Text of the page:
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How I Learned to Read

by Hipolito Alvarez, with Fran Olson
From “In Other Words,” October/November 1985

When I was a young man, I used to take trips to trade goods between my home and Apolo, which was about four or five days’ travel over the mountains. One time I went with a friend and we stopped to listen to a man preach. The man was Abdon Mendoza, who was translating the New Testament into our language.

Abdon said Jesus made blind people see, lame people walk, and sick people well. He said Jesus could still do those things today. He told us we needed to ask Jesus to forgive our sins and save us. My friend and I were impressed. We both accepted Christ that day.

I’d never learned to read because when I was a boy only the rich could go to school. But after I accepted Christ, I wanted badly to learn so I could read my Bible.

Sometimes I herded sheep and llamas for a rich man, and spent my days spinning wool. One day I remembered what Abdon said about God making blind eyes see. So I prayed, “God, you made blind eyes see. Surely you can open my eyes so I can read.”

That night, when I was sleeping all alone out in the little shelter on the hillside, I had a dream. I dreamed that an old, old man with a long white beard and a cane came walking by. He spoke to me but I was too scared to answer his questions, so he left.

Then a small boy in a long white robe came down the path. He asked if I’d seen an old man go by, but I was so scared I said no, even though I had. The boy took something white in his hand and wrote on the ground. He told me to read it.

“I can’t,” I said. “I don’t know how to read.”

“That says your name,” he told me, “Look at it carefully. Now you write it.”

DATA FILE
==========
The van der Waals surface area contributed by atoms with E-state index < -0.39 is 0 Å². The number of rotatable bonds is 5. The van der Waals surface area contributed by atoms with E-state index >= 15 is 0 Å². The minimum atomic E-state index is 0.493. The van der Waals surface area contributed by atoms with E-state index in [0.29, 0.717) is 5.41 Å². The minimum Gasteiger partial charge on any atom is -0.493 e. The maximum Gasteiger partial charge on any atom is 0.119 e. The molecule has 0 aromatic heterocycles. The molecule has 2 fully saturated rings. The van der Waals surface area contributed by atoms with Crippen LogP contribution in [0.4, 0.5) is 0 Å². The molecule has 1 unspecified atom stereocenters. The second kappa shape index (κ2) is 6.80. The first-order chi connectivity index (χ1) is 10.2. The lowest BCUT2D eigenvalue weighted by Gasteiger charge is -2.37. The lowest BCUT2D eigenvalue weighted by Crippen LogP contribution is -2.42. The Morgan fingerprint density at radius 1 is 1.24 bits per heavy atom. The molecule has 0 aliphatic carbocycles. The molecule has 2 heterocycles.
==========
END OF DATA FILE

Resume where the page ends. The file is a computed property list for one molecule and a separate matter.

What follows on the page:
I was still very scared and trembling because I thought the boy was the spirit of a dead man. When I tried to copy the letters on the ground, my fingers shook so much I couldn’t.

“I’ll help you.” he said and reached out to take hold of my hand. I thought his hand would be cold like a dead man’s, but it was warm just like mine. He held my hand and helped me copy the letters. “Keep practicing them,” he said. Then he left.

Just then the dogs started barking outside and woke me up. I got up and lit a candle, and with a piece of charcoal I wrote the same letters on the side of a can. In the morning I wrote them again, over and over. I’d write them on the ground with a stick, or scratch them on stones with a knife. Instead of spinning wool, I spent all my time writing those letters.

A few days later the owner of the llamas came. “What are you doing?” he asked.

“A boy told me these letters spell my name,” I said. “Is it true?”

“Yes,” he said, “but one ‘o’ is missing.” He showed me where to put it in.

After that I wanted to spend all my time looking at books or papers or anything that had writing. I had memorized some verses and marked them in my Spanish Bible. Now I studied them and started to figure out some of the letters. All along I kept asking God to open my eyes and help me learn to read. I wanted to read so badly I was almost like a crazy person. I promised God that if He taught me, I would teach others, too.

In three months I learned to read. God alone helped me. But I haven’t yet kept my promise to God and taught anyone else to read. Please pray for me that I’ll be able to do that.

Hipolito Alvarez is a Quechua from Pelechuco, Bolivia. He helped revise the Northern Bolivia Quechua translation of the New Testament, and now is a pastor among his people.

Believers from the church that Hipolito pastors gather around the candle as Ron Olson checks the Scriptures in their language.

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Copyright © 2002 • Lorna Priest • Page last updated 26 October 2002